So far, Intel has only published the Z690-PCH in the Alder Lake-S fairway. Slimmed-down “chipsets” for cost-optimized mainboards are to follow, the H670, B660 and H610 PCH have already been spotted. The colleagues from Videocardz have now pulled the alleged box of an Asus Prime B660-PLUS D4 ashore. You can read there: “Intel B660, LGA1700, PCIE Gen4“. The mainboard obviously does not support PCI-Express 5.0.
Since the CPU provides the corresponding lanes, this restriction is surprising at first. However, mainboards for PCIe 5.0 must also have the appropriate signal paths available. Against the background, the waiver of a presumably low to medium-priced product does not come as a surprise. In any case, the new transmission standard cannot make use of its advantages due to the lack of PCI Express 5.0 graphics cards. Even if such GPUs were already on the market, tests would have to prove the benefit compared to the PCIe 4.0 interface.
Alder Lake-S: PCI-Express 5.0 not for the slimmed-down chipsets?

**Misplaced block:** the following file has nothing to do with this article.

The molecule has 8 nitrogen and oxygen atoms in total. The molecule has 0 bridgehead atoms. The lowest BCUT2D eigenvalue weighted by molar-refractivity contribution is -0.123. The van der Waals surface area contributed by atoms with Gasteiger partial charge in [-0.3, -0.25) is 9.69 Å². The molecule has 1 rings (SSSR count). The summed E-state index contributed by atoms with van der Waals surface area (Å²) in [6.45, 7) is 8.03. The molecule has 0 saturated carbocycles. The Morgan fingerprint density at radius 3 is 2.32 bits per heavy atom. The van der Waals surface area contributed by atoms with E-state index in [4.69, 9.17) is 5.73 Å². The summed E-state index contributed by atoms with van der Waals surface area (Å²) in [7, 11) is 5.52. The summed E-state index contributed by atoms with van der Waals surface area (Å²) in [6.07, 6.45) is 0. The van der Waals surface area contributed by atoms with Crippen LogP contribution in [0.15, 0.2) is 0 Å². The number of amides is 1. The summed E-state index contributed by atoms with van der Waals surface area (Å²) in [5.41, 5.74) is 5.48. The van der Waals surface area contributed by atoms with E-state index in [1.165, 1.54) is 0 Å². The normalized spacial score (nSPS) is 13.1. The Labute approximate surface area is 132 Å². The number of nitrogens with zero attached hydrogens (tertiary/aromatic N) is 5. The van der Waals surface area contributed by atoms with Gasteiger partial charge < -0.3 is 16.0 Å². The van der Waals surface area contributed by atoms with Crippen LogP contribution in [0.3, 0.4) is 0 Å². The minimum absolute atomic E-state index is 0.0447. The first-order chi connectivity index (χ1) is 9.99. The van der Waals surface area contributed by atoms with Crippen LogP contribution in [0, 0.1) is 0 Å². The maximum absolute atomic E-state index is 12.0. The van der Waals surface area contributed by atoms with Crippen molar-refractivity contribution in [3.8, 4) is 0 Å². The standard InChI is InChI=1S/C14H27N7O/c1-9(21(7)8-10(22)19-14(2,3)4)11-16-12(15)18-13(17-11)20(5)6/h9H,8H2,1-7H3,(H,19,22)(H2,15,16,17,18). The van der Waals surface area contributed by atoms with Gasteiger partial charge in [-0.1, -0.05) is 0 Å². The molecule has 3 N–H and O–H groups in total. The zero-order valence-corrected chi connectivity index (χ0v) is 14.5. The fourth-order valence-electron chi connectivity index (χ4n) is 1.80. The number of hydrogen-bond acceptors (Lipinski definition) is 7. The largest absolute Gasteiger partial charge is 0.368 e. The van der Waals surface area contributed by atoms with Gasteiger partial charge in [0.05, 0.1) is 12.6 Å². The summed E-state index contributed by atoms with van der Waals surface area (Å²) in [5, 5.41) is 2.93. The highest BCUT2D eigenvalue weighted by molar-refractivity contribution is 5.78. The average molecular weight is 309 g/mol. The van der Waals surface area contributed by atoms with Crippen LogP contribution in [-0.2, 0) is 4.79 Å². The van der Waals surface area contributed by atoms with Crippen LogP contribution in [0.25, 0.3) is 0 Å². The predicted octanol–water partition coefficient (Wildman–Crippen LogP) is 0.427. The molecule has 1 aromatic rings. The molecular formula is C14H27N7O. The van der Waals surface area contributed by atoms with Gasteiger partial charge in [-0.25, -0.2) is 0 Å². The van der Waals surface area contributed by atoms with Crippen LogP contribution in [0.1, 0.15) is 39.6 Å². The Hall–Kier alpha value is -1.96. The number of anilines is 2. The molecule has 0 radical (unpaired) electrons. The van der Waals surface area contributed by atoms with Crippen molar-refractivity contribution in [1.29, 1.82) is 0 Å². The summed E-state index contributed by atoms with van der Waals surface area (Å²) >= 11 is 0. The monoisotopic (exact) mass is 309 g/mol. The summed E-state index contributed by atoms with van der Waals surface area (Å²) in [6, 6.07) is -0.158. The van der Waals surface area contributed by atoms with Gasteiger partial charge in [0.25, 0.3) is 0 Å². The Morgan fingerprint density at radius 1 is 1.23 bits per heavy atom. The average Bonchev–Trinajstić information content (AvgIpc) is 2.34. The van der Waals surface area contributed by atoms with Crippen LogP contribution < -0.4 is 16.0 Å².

It should be noted that the presumed specifications of the Asus Prime B660-PLUS D4 are only an indication, but not proof that the B660 has generally waived PCI-Express 5.0. Intel could leave it up to the manufacturers to decide whether to make the new standard available on their B660 motherboards. If Intel deliberately restricts PCI-Express 5.0, this probably applies even more to the H610, with the H670, not using PCI-Express 5.0 seems much less likely.
AMD is currently practicing it in a similar way. Zen 2 and Zen 3 processors support PCI-Express 4.0, but this speed can only be used on B550 and X570 mainboards. In combination with the A520, the chips are only allowed to operate their PCI Express 4.0 lanes at half the speed. Mainboard manufacturers also had to stick to the old standard for the B450 and X470 I / O hubs. At the time, AMD suppressed initiatives by individual manufacturers with an AGESA update.
By: Olivia J.